When changing colours it would essentially become a Monark and, one more time, a Lito. Therefore testing the Husqvarna version has to be compared to the bikes of the same family tree, the Monark we’ve already tested and the originator of these three Swedish scrambles bikes – the Lito.
All three are essentially the same bike but with different development by their respective owners over a ten year period advancing their reputations until the emerging lightweights reduced their standings in the 500cc GPs to the realms of a dinosaur.
Not just the production lightweight two-strokes but the first predator on the scene the works BSA that became the B50 weighing a mere 207lb and carried the great Jeff Smith to his World titles. The battles Jeff Smith had with Rolf Tibblin on much heavier machinery have been well documented by Jeff himself in his column for this magazine.
All three marques never produced a production version of these GP bikes and used the publicity gained from racing success to enhance their other business interests.
The Lito was derived from Lithograph and was part of a printing company. Monark were cycle manufacturers and still produce bicycles to this day. Husqvarna made AGA style cookers, washing machines and chain saws which would have given them their two-stroke know-how.
Husqvarna, with Rolf Tibblin two-stroke mounted, winning a 250cc European Championship in 1959, this class was not to gain World Championship status until 1962, must have seen winning a world title of enormous publicity for their products.
Therefore with Sten Lundin becoming World Champion on a Monark in the same year as Tibblin’s European success the 500cc Monark suddenly became a Husqvarna for 1960, bringing a first World Championship title for the Swedish make ridden by Bill Nilsson.
Another World Championship for the big four-stroke was added by Rolf Tibblin first in 1962, after recovering from a broken leg in 1961. 1962 must have been Husqvarna’s publicity departments dream come true.
Another 500cc title for Tibblin on the non production four-stroke and the first ever 250cc World Championship for Torsten Hallman on the production based two-stroke.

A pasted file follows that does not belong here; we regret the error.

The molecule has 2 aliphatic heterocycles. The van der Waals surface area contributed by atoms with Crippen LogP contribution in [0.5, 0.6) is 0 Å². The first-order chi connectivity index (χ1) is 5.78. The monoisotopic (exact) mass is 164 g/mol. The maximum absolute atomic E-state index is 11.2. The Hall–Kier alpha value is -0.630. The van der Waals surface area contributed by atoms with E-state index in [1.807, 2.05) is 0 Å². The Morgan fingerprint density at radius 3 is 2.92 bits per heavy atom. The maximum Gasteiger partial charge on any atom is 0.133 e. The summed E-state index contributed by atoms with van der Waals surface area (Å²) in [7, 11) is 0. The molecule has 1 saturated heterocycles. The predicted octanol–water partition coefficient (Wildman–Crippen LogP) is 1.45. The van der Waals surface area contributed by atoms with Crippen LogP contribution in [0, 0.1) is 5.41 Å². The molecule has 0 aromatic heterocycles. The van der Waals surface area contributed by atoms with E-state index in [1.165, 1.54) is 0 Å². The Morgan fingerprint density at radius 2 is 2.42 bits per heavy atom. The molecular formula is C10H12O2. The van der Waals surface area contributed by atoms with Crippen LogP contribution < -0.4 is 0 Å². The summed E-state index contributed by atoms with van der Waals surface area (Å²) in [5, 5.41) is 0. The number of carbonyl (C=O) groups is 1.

Rolf Tibblin again was World 500cc Champion in 1963, as was Torsten Hallman in the 250cc class but Jeff Smith finished third on a bike with less power but weighing in at least 100lb lighter.
In 1964 Smith and his unit BSA put an end to the days of the big bike dominance though it was a close run thing with Rolf Tibblin, this time on a Swedish Hedlund, finishing 2nd and Per-Olaf Persson finishing 6th for the Husky four-strokes final hurrah.
As this new concept of 500cc moto-cross bike being lightweight with less power came to pass, though only available to the works BSA riders, most people were hoping big men on big bikes could still challenge for top honours but the tide had turned. Paul Friedrichs and Rolf Tibblin had finished 2nd and 3rd to Jeff Smith in 1965 and the day of the two-stroke competitive production 500cc class machine had arrived and as they say, the rest is history.
No lightweight this Husky, weighing over 300lb, but just looking at it sitting in the field of Brian Lush the landowner of Owslebury circuit near Winchester and through the lens of Nick Haskell’s camera we see an object of desire that just has to be sampled.
The stunning Husky tank jumps out at you in any photograph and this distinctive feature was carried through the two-strokes of Tibblin, Hallman and Heikki Mikkola production built works bikes.
Will this test make it less enjoyable to perform when history tells us this was the last of a dying breed in 500cc GP scrambles? Of course not as we know it was the last fifteen minutes of the GPs that really took the toll on the rider.
Remember GP tracks in Luxembourg were ran round orchards and grassy fields where two laps after the forty minutes were up could carry you into the fifty minute bracket where men would run out of energy and bikes out of petrol. This happened when Vic Eastwood and myself rode the CCMs in 1976. Vic had an unassailable lead going into the last lap only to run out of fuel, the irony is that I carried on and finished third overall in the Luxembourg GP with the same tank and motor as Vic.